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President Andrew Jackson had a significant effect on Native Americans. Native American tribes were prominent in the American South, and so presented an obstacle to settlers. Jackson signed the Indian Removal Act of 1830, which forcibly relocated inhabitants of the Five Civilized Tribes living east of the Mississippi River; this led to the infamous Trail of Tears.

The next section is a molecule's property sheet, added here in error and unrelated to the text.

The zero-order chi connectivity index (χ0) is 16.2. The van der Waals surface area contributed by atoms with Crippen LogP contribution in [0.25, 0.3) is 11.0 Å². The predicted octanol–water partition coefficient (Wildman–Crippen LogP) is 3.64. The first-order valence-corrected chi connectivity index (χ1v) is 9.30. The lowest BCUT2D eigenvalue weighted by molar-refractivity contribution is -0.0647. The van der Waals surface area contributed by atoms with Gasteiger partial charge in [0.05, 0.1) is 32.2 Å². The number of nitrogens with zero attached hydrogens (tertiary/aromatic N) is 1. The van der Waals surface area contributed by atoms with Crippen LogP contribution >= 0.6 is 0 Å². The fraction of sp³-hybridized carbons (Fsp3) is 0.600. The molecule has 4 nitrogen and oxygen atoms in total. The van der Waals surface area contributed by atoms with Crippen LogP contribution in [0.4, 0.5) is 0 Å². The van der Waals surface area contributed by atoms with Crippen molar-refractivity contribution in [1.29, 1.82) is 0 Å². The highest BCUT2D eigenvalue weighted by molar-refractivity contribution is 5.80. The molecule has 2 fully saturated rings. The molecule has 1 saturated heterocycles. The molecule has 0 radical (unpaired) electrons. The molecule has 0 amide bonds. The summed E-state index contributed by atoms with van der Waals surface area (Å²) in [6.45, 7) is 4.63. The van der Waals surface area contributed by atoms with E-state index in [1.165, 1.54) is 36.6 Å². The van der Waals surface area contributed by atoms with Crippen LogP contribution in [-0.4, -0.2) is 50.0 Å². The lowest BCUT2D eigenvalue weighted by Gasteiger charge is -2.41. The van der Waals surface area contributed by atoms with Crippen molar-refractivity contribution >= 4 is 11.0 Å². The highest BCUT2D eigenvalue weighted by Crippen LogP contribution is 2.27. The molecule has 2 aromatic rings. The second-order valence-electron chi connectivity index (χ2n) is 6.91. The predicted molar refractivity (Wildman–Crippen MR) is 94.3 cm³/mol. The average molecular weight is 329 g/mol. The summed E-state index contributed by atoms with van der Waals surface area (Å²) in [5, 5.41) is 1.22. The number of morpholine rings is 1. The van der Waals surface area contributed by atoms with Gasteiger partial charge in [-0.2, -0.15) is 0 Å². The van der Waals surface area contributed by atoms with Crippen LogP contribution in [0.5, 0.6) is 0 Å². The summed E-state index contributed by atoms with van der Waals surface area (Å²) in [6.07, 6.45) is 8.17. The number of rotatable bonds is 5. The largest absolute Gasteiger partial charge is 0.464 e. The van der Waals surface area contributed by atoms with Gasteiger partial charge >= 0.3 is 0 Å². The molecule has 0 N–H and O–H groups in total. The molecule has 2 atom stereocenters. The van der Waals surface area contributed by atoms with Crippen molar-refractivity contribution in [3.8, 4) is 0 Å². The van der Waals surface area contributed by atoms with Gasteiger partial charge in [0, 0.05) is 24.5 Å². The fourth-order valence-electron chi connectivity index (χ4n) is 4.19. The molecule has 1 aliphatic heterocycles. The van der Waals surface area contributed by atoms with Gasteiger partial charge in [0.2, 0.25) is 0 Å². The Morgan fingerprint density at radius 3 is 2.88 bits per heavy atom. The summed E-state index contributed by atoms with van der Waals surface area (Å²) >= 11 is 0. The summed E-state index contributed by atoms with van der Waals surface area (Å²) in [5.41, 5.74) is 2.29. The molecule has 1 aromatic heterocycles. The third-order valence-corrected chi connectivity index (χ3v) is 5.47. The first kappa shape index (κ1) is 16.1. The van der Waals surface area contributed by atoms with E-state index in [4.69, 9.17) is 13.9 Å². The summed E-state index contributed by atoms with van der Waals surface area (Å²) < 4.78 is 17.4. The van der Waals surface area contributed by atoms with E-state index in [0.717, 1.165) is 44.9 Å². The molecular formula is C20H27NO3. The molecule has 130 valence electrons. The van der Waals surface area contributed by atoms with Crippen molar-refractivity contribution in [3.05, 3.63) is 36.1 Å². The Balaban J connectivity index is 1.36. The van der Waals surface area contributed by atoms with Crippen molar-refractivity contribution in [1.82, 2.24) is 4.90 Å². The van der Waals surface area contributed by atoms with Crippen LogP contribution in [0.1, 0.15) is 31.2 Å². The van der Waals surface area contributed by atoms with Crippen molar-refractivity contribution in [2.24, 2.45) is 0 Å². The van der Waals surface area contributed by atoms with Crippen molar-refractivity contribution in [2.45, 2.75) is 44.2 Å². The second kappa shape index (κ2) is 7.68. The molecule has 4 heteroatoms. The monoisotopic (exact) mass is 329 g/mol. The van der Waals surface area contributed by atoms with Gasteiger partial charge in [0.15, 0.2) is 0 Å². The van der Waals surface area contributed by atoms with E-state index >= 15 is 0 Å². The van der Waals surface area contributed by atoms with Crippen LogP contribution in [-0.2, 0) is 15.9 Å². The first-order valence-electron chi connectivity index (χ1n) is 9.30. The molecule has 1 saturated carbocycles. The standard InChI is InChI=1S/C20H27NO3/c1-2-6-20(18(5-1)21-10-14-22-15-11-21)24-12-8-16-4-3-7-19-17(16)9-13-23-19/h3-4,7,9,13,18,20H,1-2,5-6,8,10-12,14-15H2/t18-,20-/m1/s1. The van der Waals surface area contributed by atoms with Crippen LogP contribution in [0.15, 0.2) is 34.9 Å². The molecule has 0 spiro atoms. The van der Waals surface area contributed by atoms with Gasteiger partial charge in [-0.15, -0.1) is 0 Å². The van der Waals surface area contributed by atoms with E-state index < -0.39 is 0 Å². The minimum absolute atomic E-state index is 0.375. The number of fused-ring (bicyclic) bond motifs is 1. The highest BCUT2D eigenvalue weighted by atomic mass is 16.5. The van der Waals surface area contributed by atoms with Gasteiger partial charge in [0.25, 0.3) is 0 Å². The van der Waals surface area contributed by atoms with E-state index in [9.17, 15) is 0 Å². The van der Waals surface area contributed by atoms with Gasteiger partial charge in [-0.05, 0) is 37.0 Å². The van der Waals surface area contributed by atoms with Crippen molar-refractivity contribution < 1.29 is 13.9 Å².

This act directly punished those Native Americans who were attempting to assimilate into the spreading U.S. culture; many spoke English, held local jobs, or traded peacefully with white settlers, and Christianity was widespread, pushing out Native American religious practices. However, the encroachment of plantation farmers and aggressive, violent settlers (commonplace but not the norm) gave Jackson leeway to sign laws prohibiting Native Americans from owning land outright; this tacitly gave settlers permission to steal land and kill Native Americans. Jackson's personal view of Native Americans was condescending; he thought of them as sub-mental and inferior, and the Removal Act was seen by many as a humane method of getting Native Americans out of the way without overt warfare. For their part, the Five Civilized Tribes attempted to win their independence through litigation; they were blocked at most turns and ultimately failed. Many local tribes engaged in guerrilla warfare against settlers, again spurring violent retaliation.
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